Are you kidding me? The East End is so walkable that people actually do so...and not just because walking makes the whiney people amongst them think that they're solving the world's "problems," or because they think it's good for their "health," or because it makes them "feel good" about themselves. They walk because walking is practical (at their income level).

Back when I was flat-out broke, Kombat Kroger was a twice-weekly one-kilometer walk each direction to buy frozen pizza and malt liquor. It was open late, which was fantastic. And it carried everything I needed. There's nothing that I buy now at the Garden Oaks Kroger that I didn't buy at Kombat Kroger for the same price. Plus, the older store is laid out more efficiently, lines are usually very manageable, and the prices are exactly the same. Everything about it is better. Especially the people that are willing to shop there, as they are either willfully or cluelessly unfashionable. I never had to worry about being judged for having a deoderant-encrusted gaping hole in the armpit of my t-shirt. They were my people. I miss it.

And now, here, at either the Garden Oaks or Heights Krogers (neither of which I can walk to, and nary a liquor store), I am confronted with...a vast quantity of plastic people. It sucks.

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I've been back in Boston this week to sell my condo. I've been here all week and haven't been in a car yet. I've visited friends, my old workplace, my lawyer's office, my realtor's office for the closing, to the DMV in Chinatown, to multiple restaurants, and even to Fenway for a game.

There's a part of me that misses it.

That said, I walk in Houston too. I can't reach the number of places I can in Boston by foot, but I still prefer Houston more. Why? Because having personal auto access allows me to have MUCH great mobility. There are so many places in Boston I simply stopped going to because they were too far to walk to (or the snow/rain/sleet/heat- yeah, it hit 103 here last week persuaded me to stay in) or there'd be no parking (or valet for the cost of a meal in Houston).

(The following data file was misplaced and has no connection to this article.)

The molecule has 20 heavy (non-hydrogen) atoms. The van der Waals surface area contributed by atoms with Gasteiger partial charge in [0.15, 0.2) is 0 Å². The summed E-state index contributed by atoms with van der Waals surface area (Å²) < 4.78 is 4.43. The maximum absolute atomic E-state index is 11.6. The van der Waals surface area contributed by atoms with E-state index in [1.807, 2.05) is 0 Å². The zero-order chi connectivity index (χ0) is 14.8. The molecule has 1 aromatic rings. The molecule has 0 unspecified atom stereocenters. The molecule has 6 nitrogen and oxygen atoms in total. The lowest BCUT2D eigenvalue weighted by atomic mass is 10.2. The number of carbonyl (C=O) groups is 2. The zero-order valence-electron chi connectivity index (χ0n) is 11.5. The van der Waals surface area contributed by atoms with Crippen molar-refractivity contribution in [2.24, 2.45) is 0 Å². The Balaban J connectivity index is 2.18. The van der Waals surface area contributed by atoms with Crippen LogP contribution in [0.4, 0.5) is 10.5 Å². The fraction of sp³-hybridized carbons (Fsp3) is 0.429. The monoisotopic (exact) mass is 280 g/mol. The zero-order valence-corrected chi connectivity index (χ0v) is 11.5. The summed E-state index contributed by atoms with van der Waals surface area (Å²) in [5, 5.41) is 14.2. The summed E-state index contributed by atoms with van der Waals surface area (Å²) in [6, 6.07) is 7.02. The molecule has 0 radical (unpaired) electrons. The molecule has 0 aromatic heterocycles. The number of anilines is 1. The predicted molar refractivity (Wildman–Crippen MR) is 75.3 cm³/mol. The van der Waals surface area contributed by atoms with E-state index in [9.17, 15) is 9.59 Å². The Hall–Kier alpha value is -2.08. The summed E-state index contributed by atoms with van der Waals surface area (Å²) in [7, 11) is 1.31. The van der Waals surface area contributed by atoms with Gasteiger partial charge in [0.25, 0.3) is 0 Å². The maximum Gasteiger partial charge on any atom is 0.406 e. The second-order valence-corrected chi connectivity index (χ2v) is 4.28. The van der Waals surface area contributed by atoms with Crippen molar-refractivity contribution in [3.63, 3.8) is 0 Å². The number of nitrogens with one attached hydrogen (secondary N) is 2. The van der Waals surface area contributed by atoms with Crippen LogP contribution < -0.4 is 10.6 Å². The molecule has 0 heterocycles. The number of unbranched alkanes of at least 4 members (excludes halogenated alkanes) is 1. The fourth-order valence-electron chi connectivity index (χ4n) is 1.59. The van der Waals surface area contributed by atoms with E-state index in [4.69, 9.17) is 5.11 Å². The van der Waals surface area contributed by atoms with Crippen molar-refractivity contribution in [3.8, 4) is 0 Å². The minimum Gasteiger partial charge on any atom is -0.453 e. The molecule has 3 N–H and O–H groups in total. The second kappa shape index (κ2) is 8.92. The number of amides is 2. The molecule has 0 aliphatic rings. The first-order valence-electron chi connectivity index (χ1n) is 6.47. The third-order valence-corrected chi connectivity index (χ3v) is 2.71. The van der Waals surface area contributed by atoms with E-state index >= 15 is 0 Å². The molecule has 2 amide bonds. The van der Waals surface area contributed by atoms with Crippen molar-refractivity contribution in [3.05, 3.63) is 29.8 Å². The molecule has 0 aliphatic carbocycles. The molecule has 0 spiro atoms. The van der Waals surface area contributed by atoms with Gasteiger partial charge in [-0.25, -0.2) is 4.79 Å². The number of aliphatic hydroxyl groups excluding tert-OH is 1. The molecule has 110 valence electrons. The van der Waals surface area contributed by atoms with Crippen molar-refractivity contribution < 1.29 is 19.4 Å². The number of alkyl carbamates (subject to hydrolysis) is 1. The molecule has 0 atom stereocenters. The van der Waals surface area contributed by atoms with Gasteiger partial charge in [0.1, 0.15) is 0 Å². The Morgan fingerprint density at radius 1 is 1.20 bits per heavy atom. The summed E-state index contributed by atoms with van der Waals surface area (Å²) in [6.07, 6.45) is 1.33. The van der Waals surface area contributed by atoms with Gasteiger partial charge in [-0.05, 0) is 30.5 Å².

I like having the option. I can walk to Rice Village or Hermann Park/Museums or I can drive to anywhere else I'd want to go. POINT: HOUSTON.

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The entire argument is flawed because it assumes that in high density areas, people continue to live far away from their jobs, as they do in low density areas.

The more workers in a household, the more drivers, and the more drivers, the more miles.

This is inherently untrue. The greater the density, the greater the opportunities for people to live close enough to their jobs that they can walk and get rid of their cars.

You should see 5:00pm in downtown Chicago. Thousands of people streaming across the bridges on foot and bicycle to get to their homes in nearby neighborhoods. It looks like one of those nature films of zebra herds crossing the African savannah.

If the author's premise was correct, there wouldn't be 90,000+ working adults in Chicago who don't own a car. Probably hundreds of thousands more in New York (I have a couple of relatives in New York who have never needed to get a drivers license), and millions in Tokyo and other large cities. I can think of 11 people off the top of my head who are suit-and-tie kind of office workers who don't own a car.

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I'm can't quite understand what the ring roads survey is actually saying about Houston. Can anyone point me in the right direction?

Yes, I sure can. It is a graphic created by local architecture students. It is pretty and Houston's is biggest. That is the point. (It does not matter that their list is incomplete.)

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I saw this on a Yahoo article, and it seemed relevant to this thread. It's a website that gives a score for the "walkability" of cities in the US.

http://www.walkscore.com/rankings/?page=1

I have found that Walkscore can be wildly inaccurate. It will sometimes count porno galleries as bookstores and many times businesses that are long gone will still count toward a neighborhood's score. Worse, it doesn't take into account topography, weather, obstacles (freeways, train tracks, canals) or other very significant factors.

I've lived in places that have gotten Walkscores in the 90's, but I would never dream of living without a car in them.